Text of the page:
As I get older. I’m 55 now, I hear a lot of music of my youth that now I have no need to hear and includes “Imagine”. I always had problems with the message it tends to explain. You did an excellent job clarifying this song and it’s true meaning. Thank you for your work here Dr. Rydelnik. God bless you, your brother in Christ our Savior, Alfredo Guzman

  • Avatar Lizette Stoddart says:

    Nice analogy. I enjoyed hearing it this morning. I like that you not only said what you did not like about it but you also gave a substitute.

  • Avatar Tina Barilla says:

    This was beautifully written and so true! Your words of wisdom always enlighten me.

  • Avatar Dan Puckett says:

    Such great wisdom. I can only Imagine. Thank you Jesus!

  • Avatar Christine Flake says:

    Thank you Michael for this message. Being a youngster of 58, I grew up hearing this song 100’s of times. Sure the melody is great, but alas, it is full of emptiness. If I had to depend on just myself all my life, I’d have given up years ago. I’m not that tough. Wars, political unrest, virus’s, shootings in schools, human trafficking’s, schools teaching our children to hate America, and the list goes on. I’ve had four heart surgeries and have survived breast cancer. If it wasn’t for the LOVE of Jesus in my life and God my Father and heaven above, I’m sure I wouldn’t be writing this letter now.
    My husband and myself listen to your Open Line broadcast as often as possible. It is a blessing to us. Thank you for your dedication of spreading the Good News!

  • Avatar Douglas says:

    Amazing what we once listened to and now ave no desire for because of what we were spiritually blind and now we are able to see truth from a biblical view.

  • Avatar Becky Brainard says:

    All well spoken…however… when my husband and I visit NYC, we always stay just down the street from where John took his last breath here on earth, and we were told the church we visited a number of years ago (a few blocks from the Dakota Building,) that John Lennon was in attendance the night before he died.

    Was he searching, did he find what he wanted to find? Did he hear the Gospel and receive it?

    I wouldn’t be totally shocked to see this human in heaven. We serve a merciful God.

  • Avatar Judy Beasley says:

    Love this! Never really listened to the Beatles but it seems like everyone knows this song. It would be better if everyone knew Jesus and his word instead of this ridiculous song.
    Thank you Dr. Rydelnik

  • Avatar Albert ochoa says:

    Thank you for this great inside as a person who works many Sundays filling stores with bread I appreciate your insight on this song which always bothers me .

  • Avatar Mary Jackson says:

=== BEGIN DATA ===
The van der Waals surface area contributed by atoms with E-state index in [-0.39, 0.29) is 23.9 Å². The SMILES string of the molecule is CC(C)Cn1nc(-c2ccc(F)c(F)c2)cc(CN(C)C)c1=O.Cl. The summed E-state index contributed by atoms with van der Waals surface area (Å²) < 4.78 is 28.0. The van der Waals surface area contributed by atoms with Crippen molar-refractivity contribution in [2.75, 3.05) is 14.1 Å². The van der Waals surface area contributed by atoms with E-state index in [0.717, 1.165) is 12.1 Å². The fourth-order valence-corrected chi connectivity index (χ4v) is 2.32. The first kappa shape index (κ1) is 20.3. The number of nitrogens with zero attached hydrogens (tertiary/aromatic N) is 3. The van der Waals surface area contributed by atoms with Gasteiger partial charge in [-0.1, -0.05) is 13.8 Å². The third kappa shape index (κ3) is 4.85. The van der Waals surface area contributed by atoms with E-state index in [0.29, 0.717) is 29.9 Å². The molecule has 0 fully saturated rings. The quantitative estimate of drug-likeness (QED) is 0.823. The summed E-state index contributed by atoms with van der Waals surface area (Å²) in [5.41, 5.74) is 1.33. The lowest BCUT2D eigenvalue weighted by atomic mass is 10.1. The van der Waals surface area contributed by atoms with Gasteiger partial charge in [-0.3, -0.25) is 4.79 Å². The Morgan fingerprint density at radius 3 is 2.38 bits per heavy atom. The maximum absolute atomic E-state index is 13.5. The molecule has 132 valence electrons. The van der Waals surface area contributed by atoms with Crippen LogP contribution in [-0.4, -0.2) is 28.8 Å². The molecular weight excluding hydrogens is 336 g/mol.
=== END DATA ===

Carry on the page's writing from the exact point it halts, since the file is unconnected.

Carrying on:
Amen! Well written! Thank you for speaking truth!!

  • Avatar Thomas Lemke says:

    Thank you for writing this article Michael, and thank you for pointing to our need to have a relationship with Christ to tame our selfish and harmful desires. Thank you for shining Christ’s light.

  • Avatar Marlin Schwartz says:

    Yes, just a tragic refrain set in song that becomes a anthem for atheists that leads to destruction.

  • Avatar Bobbie says:

    Love this article. I will do as you suggest. Love the song I Can Only Imagine!

  • Avatar Karen Hensley says:

    Thank you for your comments on this song. I totally agree with you. It’s a shame that the beautiful music can cause people to overlook the lyrics. I’m so thankful we have more than we can imagine to look forward to.

  • Avatar Ron Pieratt says:

    A very poignant article, so many fools are enamored

  • Michael,
    After being saved, I too listened to Lennon’s song on the radio and I then realized how silly the words and meaning were for our world. Sadly, my friends that don’t know the true God snd his Son would think it’s a wonderful song. Now I am moved by Casting Crown’s song instead. Thanks for saying truth.

  • Avatar George Sedlak says:

    Michael,
    After being saved, I too listened to Lennon’s song on the radio and I then realized how silly the words and meaning were for our world. Sadly, my friends that don’t know the true God snd his Son would think it’s a wonderful song. Now I am moved by Casting Crown’s song instead. Thanks for saying truth.

  • Avatar Valerie Gary says:

    I love this so much !
    Whenever I hear the song and the lyrics “ imagine there’s no heaven “ I always say to myself, “ no, I don’t want to imagine that “ .

    This post really says it all…. Thank you for your insight.

  • Avatar LaVerne Yarmola says:

    Dear Dr. Rydelnik, Thank you for this post; you stated exactly what I was interested to know about the song “Imagine.”